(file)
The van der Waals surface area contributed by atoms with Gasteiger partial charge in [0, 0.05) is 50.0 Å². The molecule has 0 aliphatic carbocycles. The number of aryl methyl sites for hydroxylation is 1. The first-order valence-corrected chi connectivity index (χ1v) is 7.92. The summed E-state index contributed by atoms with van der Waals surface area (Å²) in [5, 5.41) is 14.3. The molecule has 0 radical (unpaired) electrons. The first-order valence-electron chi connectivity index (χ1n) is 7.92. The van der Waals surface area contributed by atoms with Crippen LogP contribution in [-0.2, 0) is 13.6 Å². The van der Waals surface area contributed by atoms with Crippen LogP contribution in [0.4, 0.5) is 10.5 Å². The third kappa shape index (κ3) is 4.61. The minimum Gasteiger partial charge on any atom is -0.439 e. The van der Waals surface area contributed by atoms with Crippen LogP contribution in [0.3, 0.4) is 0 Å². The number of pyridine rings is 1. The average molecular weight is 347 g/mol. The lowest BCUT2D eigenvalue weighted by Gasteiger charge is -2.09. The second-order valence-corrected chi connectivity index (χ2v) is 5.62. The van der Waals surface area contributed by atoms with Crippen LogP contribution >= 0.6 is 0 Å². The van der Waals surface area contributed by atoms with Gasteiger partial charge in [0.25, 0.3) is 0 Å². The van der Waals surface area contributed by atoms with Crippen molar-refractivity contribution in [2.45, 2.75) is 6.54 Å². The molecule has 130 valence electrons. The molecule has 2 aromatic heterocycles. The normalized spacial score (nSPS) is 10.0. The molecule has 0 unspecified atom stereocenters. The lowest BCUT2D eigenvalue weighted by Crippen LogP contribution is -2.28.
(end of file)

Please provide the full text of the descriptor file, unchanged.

The van der Waals surface area contributed by atoms with Gasteiger partial charge in [0, 0.05) is 50.0 Å². The molecule has 0 aliphatic carbocycles. The number of aryl methyl sites for hydroxylation is 1. The first-order valence-corrected chi connectivity index (χ1v) is 7.92. The summed E-state index contributed by atoms with van der Waals surface area (Å²) in [5, 5.41) is 14.3. The molecule has 0 radical (unpaired) electrons. The first-order valence-electron chi connectivity index (χ1n) is 7.92. The van der Waals surface area contributed by atoms with Crippen LogP contribution in [-0.2, 0) is 13.6 Å². The van der Waals surface area contributed by atoms with Crippen LogP contribution in [0.4, 0.5) is 10.5 Å². The third kappa shape index (κ3) is 4.61. The minimum Gasteiger partial charge on any atom is -0.439 e. The van der Waals surface area contributed by atoms with Crippen LogP contribution in [0.3, 0.4) is 0 Å². The number of pyridine rings is 1. The average molecular weight is 347 g/mol. The lowest BCUT2D eigenvalue weighted by Gasteiger charge is -2.09. The second-order valence-corrected chi connectivity index (χ2v) is 5.62. The van der Waals surface area contributed by atoms with Crippen LogP contribution >= 0.6 is 0 Å². The van der Waals surface area contributed by atoms with Gasteiger partial charge in [0.25, 0.3) is 0 Å². The van der Waals surface area contributed by atoms with Crippen molar-refractivity contribution in [2.45, 2.75) is 6.54 Å². The molecule has 130 valence electrons. The molecule has 2 aromatic heterocycles. The normalized spacial score (nSPS) is 10.0. The molecule has 0 unspecified atom stereocenters. The lowest BCUT2D eigenvalue weighted by Crippen LogP contribution is -2.28.